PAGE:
Retailers enjoyed sales growth in August
According to a report released Thursday by the Ministry of Trade, Industry and Energy, retail sales grew 9.1 percent in August compared to last year. Although this is a slight drop from July’s 10.8 percent figure, the retail industry has consistently seen around 9 to 10 percent annual growth each month.
E-commerce operators enjoyed the biggest boost, marking 20 percent growth for the second straight month, while sales at brick-and-mortar establishments including department stores, discount stores and convenience stores only rose an average 4.3 percent.
Among brick-and-mortar retailers, convenience stores saw the sharpest growth (16.1 percent), followed by department stores (4.1 percent). Department stores benefited from a 14.5 percent increase in the number of people purchasing food products, such as gift sets for Chuseok.
Convenience store sales went up following two trends in the market. The number of newly opened convenience stores increased 13 percent from 25,478 last year to 28,794 in August. The stores also experienced a surge in sales of instant food products as the number of people living alone continues to grow.
Sales of such food products surged 50.6 percent from last year and accounted for 8 percent of all revenue made at convenience stores last month. Other processed food products, including Chuseok gift sets, accounted for 45.9 percent of revenue and saw a sales increase of 19 percent.
“This year’s Chuseok came earlier than the previous year, and it led to more people shopping in August,” said Chung Jong-young, a director at the Ministry of Trade, Industry and Energy. “The data showed that the demand for home appliances for summer use and gifts for the holiday rose compared to the previous year.”
Food and beverage sales went up 2 percent largely because of Chuseok preparations. The holiday came in mid-September this year, about two weeks earlier than last year.
While the extensive heat wave in August boosted sales of home appliances like air conditioners, sales of sports-related products plummeted 14.8 percent.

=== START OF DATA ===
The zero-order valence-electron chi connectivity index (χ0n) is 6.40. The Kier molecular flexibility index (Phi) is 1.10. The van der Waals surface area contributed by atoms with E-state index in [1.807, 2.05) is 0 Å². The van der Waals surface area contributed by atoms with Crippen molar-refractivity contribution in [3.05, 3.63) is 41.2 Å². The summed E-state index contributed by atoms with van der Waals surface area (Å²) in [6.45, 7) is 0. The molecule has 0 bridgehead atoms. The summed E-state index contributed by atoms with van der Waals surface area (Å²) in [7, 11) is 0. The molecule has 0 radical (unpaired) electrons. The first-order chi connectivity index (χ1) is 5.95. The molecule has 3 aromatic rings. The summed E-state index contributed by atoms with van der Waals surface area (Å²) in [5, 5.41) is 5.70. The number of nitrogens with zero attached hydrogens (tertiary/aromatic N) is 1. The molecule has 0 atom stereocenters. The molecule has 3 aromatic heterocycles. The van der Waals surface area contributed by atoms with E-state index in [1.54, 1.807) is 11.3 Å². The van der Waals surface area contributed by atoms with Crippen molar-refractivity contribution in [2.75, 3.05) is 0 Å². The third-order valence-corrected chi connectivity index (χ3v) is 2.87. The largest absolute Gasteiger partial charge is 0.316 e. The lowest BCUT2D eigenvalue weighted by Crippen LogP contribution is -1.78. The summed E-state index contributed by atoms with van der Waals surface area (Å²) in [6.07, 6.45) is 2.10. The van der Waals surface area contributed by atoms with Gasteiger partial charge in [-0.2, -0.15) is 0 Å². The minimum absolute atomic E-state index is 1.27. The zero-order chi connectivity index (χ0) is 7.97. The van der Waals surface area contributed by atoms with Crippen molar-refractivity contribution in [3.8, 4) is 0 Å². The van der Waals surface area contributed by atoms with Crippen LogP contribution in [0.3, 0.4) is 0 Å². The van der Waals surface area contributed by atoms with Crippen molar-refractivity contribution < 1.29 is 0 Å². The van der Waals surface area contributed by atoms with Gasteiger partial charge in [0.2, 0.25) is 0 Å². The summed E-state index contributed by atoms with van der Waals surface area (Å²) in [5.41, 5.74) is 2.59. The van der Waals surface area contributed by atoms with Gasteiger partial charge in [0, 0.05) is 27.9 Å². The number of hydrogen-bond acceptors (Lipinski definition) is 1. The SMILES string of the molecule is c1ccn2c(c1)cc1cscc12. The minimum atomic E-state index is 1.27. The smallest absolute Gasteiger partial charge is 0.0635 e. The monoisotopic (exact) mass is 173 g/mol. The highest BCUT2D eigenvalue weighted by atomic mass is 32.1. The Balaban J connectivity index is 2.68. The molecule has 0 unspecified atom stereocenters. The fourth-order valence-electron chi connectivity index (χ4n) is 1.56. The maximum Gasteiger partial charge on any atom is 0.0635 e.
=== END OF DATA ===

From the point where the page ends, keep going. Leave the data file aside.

Major discount stores such as E-Mart and Lotte Mart also saw sales drop 1.3 percent. The ministry said it was largely because there were two fewer holiday days this August. If not for the fewer vacation days, sales at discount stores would have remained unchanged or slightly increased.
The ministry is optimistic about retail figures for September, given this month’s weeklong Chuseok holiday, which ran from Sept. 14-18, and the government’s annual fall sale that began Thursday.
Several factors, though, may curb the current course. Growing tension on the peninsula caused by North Korea’s recent nuclear test and large-scale strikes in several of the nation’s industries as well as restructuring of the shipping and shipbuilding industries have all weakened consumer confidence.
The composite consumer sentiment index for this month dropped for the first time in three months.
“Koreans are becoming more pessimistic about the economic situation due to ongoing corporate restructuring and growing uncertainties coming from North Korea’s nuclear tests and the possible interest rate hike in the United States,” said Chang Byung-hoon, a researcher at the Bank of Korea.
The index figure fell 0.1 point from 101.8 in August to 101.7 this month. A reading above 100 points indicates the majority of survey participants have a positive outlook on the economy, while a reading below 100 indicates a negative view.
The consumer confidence report released Thursday comes as labor unions in the financial, health, public transport and automotive industries are striking in protest of a government initiative to expand its performance-based salary system. The unions argue the measure would make it easier for managers to fire workers.
Despite the government’s warning, more unions are expected to join.
The walkout by Hyundai Motor’s labor union, its first all-out strike in 12 years, is projected to cost the automaker 3 trillion won ($2.73 billion) in losses.
BY KIM YOUNG-NAM [firstname.lastname@example.org]